FIFA 16: What we can learn from Euro 2016 qualifying

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1. Robert Lewandowski is the world’s best striker

Some people might posit that his extraordinary goal scoring exploits for Bayern Munich are only down to the service he receives, inferior Bundesliga opposition, Pep Guardiola’s genius or any combination of the above. With 13 he was the top goal scorer in Euro 2016 qualifying and it looks increasingly like his almost unbelievable current run is not just form, but in fact an indication that he is the best out-and-out centre-forward on the planet.

2. Northern Ireland will take some beating

Michael O’Neill’s team finished top of Group F losing only once along the way, patently possessing team spirit almost unrivalled in international football. They know their limits and play in a way to extract the most from their strengths; defending as a compact unit and taking chances that do come their way, often through set-pieces and star striker Kyle Lafferty, who scored seven of their 16 goals. All of that makes up a formidable fourth seed proposition at Euro 2016.

3. Belgium are still searching for the right formula

At the World Cup last summer and throughout Euro 2016 qualifying Belgium have remained thoroughly underwhelming. They may have won Group B ahead of Wales and have won so many games recently that they now top the Fifa world rankings, but were only ever truly convincing in a 3-1 home win against Bosnia. Wilmots needs to find a way to get the most from what is a hugely exciting squad because if he does, they have a genuine chance of going the distance.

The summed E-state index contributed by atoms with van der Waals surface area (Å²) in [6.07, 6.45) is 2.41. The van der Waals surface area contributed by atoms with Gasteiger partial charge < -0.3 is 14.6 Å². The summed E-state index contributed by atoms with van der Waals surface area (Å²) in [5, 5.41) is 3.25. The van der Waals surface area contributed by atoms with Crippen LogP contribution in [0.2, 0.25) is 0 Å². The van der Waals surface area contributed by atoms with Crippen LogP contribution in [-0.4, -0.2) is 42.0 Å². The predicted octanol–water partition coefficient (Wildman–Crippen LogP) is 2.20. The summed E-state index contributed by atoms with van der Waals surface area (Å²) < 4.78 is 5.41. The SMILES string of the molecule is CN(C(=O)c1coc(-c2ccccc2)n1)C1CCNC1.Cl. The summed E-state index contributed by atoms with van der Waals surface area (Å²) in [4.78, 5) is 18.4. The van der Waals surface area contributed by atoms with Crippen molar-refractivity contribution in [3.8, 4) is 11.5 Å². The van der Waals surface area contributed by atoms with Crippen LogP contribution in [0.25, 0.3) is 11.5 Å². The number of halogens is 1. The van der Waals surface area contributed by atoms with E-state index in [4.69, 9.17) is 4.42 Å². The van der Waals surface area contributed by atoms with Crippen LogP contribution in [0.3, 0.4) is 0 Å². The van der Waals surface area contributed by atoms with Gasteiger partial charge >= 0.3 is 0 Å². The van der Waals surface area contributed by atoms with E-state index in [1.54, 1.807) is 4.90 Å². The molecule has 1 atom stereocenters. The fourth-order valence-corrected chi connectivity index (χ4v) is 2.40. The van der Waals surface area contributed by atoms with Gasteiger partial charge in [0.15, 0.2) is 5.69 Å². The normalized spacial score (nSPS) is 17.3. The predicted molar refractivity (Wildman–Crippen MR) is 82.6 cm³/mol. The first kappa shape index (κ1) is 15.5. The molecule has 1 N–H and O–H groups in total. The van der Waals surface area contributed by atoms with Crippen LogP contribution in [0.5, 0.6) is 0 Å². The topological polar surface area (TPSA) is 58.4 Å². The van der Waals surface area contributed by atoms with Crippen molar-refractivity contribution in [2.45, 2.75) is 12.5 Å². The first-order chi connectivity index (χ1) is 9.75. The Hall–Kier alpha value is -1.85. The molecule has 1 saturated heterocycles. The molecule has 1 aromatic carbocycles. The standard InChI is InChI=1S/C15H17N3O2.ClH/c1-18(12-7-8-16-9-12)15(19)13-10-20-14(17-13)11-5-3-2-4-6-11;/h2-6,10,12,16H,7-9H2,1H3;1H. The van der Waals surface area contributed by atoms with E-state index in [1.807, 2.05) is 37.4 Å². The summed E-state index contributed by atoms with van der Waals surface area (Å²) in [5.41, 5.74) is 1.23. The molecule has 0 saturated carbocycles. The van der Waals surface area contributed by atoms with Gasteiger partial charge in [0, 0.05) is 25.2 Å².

4. It’s worth sticking with the real minnows

Many people think qualification should dispose of the lowest seed teams as they provide absolutely nothing in the way of genuine competition.

5. Euro 2020 concept is terrible

Euro 2020 will see 13 cities share the competition, with as far as 2700 miles between two of the host venues. That makes for an incredibly expensive prospect for fans increasingly priced out of the game. France 2016 will be great; there’s no point changing the format.

6. Consistency is key in production

Holland’s squad these days consists of two different age groups of talented players with a gaping hole when it comes to players in their prime; an age bracket in which the Dutch have approximately zero world class players.
The period in which they failed to produce enough youngsters that went on to fulfil their potential has finally caught up with them, as they missed out on qualification for a European Championship for the first time since 1984.

7. It’s just about getting to the tournament

England qualified with the only 100 per cent record, the second-highest goal tally (31 goals scored) and the second-best defensive record (three goals conceded in 10 games), but have still managed to do little to change the opinion of the majority that they possess neither the quality nor the mental strength to go the distance in France.

8. The competition is better for expansion

The decision to expand the European Championship to 24 teams from the usual 16 was criticised in some quarters as devaluing the tournament, no longer a competition only for Europe’s elite.
Such growth might marginally increase the likelihood of a thrashing in France next summer, but its main impact has been in providing so many of the smaller nations with a chance when they would previously have been no-hopers.